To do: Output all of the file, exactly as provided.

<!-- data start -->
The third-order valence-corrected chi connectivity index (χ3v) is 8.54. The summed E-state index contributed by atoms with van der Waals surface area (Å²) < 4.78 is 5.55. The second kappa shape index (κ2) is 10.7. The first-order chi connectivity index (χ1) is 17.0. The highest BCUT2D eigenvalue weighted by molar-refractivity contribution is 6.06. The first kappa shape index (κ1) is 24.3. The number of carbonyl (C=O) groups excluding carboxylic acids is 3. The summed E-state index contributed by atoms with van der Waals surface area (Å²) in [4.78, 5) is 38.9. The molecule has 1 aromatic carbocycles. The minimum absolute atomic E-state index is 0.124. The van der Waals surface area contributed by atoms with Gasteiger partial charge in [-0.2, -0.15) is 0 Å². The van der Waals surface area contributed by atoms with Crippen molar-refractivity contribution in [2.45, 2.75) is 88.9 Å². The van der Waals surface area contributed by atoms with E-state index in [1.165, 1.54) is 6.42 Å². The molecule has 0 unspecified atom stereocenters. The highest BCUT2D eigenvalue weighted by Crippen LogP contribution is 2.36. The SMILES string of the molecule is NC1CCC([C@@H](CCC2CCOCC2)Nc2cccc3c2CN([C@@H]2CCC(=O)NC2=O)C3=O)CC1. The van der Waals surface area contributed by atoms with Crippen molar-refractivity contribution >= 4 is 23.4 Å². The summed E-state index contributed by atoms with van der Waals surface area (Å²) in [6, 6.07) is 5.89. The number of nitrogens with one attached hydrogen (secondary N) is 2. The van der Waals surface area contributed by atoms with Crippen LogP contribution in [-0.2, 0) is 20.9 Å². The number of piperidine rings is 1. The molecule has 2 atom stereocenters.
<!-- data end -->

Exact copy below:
The third-order valence-corrected chi connectivity index (χ3v) is 8.54. The summed E-state index contributed by atoms with van der Waals surface area (Å²) < 4.78 is 5.55. The second kappa shape index (κ2) is 10.7. The first-order chi connectivity index (χ1) is 17.0. The highest BCUT2D eigenvalue weighted by molar-refractivity contribution is 6.06. The first kappa shape index (κ1) is 24.3. The number of carbonyl (C=O) groups excluding carboxylic acids is 3. The summed E-state index contributed by atoms with van der Waals surface area (Å²) in [4.78, 5) is 38.9. The molecule has 1 aromatic carbocycles. The minimum absolute atomic E-state index is 0.124. The van der Waals surface area contributed by atoms with Gasteiger partial charge in [-0.2, -0.15) is 0 Å². The van der Waals surface area contributed by atoms with Crippen molar-refractivity contribution in [2.45, 2.75) is 88.9 Å². The van der Waals surface area contributed by atoms with E-state index in [1.165, 1.54) is 6.42 Å². The molecule has 0 unspecified atom stereocenters. The highest BCUT2D eigenvalue weighted by Crippen LogP contribution is 2.36. The SMILES string of the molecule is NC1CCC([C@@H](CCC2CCOCC2)Nc2cccc3c2CN([C@@H]2CCC(=O)NC2=O)C3=O)CC1. The van der Waals surface area contributed by atoms with Crippen molar-refractivity contribution >= 4 is 23.4 Å². The summed E-state index contributed by atoms with van der Waals surface area (Å²) in [6, 6.07) is 5.89. The number of nitrogens with one attached hydrogen (secondary N) is 2. The van der Waals surface area contributed by atoms with Crippen LogP contribution in [-0.2, 0) is 20.9 Å². The number of piperidine rings is 1. The molecule has 2 atom stereocenters.